• Source
    [Show abstract] [Hide abstract]
    ABSTRACT: Frontotemporal dementia (FTD) is a neurodegenerative disorder characterized by degeneration of the fronto temporal lobes and abnormal protein inclusions. It exhibits a broad clinicopathological spectrum and has been linked to mutations in seven different genes. We will provide a picture, which connects the products of these genes, albeit diverse in nature and function, in a network. Despite the paucity of information available for some of these genes, we believe that RNA processing and post-transcriptional regulation of gene expression might constitute a common theme in the network. Recent studies have unraveled the role of mutations affecting the functions of RNA binding proteins and regulation of microRNAs. This review will combine all the recent findings on genes involved in the pathogenesis of FTD, highlighting the importance of a common network of interactions in order to study and decipher the heterogeneous clinical manifestations associated with FTD. This approach could be helpful for the research of potential therapeutic strategies.
    Frontiers in Molecular Neuroscience 01/2015; 8:9. DOI:10.3389/fnmol.2015.00009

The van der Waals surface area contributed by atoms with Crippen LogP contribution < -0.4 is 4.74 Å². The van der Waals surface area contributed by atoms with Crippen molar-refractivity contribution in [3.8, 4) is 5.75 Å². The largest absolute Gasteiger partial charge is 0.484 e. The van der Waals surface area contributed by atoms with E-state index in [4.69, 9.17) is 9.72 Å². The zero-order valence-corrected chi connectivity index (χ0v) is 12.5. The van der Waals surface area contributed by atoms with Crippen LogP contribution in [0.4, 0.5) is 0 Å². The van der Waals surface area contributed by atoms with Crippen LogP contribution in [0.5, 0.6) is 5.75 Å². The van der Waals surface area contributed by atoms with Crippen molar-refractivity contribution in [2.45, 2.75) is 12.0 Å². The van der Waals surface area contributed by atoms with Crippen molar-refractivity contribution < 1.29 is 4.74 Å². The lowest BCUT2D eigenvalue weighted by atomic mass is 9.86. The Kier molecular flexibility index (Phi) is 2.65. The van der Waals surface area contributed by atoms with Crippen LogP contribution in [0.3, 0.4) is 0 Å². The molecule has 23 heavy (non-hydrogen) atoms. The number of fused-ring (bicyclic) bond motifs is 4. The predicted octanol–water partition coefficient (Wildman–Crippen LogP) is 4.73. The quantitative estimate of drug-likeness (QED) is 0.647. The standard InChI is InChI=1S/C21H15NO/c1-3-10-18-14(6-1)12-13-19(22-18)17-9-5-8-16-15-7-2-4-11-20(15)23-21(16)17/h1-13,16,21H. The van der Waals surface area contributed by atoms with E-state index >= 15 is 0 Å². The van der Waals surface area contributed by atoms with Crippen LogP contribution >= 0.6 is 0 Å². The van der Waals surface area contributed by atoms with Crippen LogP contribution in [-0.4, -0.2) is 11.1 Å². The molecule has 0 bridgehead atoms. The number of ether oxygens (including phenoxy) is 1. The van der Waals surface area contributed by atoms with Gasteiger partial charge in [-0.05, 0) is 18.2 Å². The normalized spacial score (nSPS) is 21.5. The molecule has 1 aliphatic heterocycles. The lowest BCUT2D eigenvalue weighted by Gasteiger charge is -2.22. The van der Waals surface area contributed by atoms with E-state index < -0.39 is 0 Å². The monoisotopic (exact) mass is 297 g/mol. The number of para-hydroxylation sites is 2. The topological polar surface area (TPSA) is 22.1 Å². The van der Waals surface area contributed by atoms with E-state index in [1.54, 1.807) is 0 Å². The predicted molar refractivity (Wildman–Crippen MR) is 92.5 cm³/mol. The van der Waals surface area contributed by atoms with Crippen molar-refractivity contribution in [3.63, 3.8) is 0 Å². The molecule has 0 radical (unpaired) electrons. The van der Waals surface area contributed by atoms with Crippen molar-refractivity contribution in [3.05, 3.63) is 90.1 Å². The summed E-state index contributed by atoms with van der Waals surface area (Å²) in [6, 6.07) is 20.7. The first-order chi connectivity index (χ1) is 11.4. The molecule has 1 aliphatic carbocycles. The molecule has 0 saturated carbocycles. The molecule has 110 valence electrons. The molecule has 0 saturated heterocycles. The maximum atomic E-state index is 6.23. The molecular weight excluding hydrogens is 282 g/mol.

• Source
    [Show abstract] [Hide abstract]
    ABSTRACT: The RNA-binding protein FUS/TLS, mutation in which is causative of the fatal motor neuron disease amyotrophic lateral sclerosis (ALS), is demonstrated to directly bind to the U1-snRNP and SMN complexes. ALS-causative mutations in FUS/TLS are shown to abnormally enhance their interaction with SMN and dysregulate its function, including loss of Gems and altered levels of small nuclear RNAs. The same mutants are found to have reduced association with U1-snRNP. Correspondingly, global RNA analysis reveals a mutant-dependent loss of splicing activity, with ALS-linked mutants failing to reverse changes caused by loss of wild-type FUS/TLS. Furthermore, a common FUS/TLS mutant-associated RNA splicing signature is identified in ALS patient fibroblasts. Taken together, these studies establish potentially converging disease mechanisms in ALS and spinal muscular atrophy, with ALS-causative mutants acquiring properties representing both gain (dysregulation of SMN) and loss (reduced RNA processing mediated by U1-snRNP) of function.
    Nature Communications 01/2015; 6:6171. DOI:10.1038/ncomms7171 · 10.74 Impact Factor

Full-text

Download
197 Downloads
Available from
May 15, 2014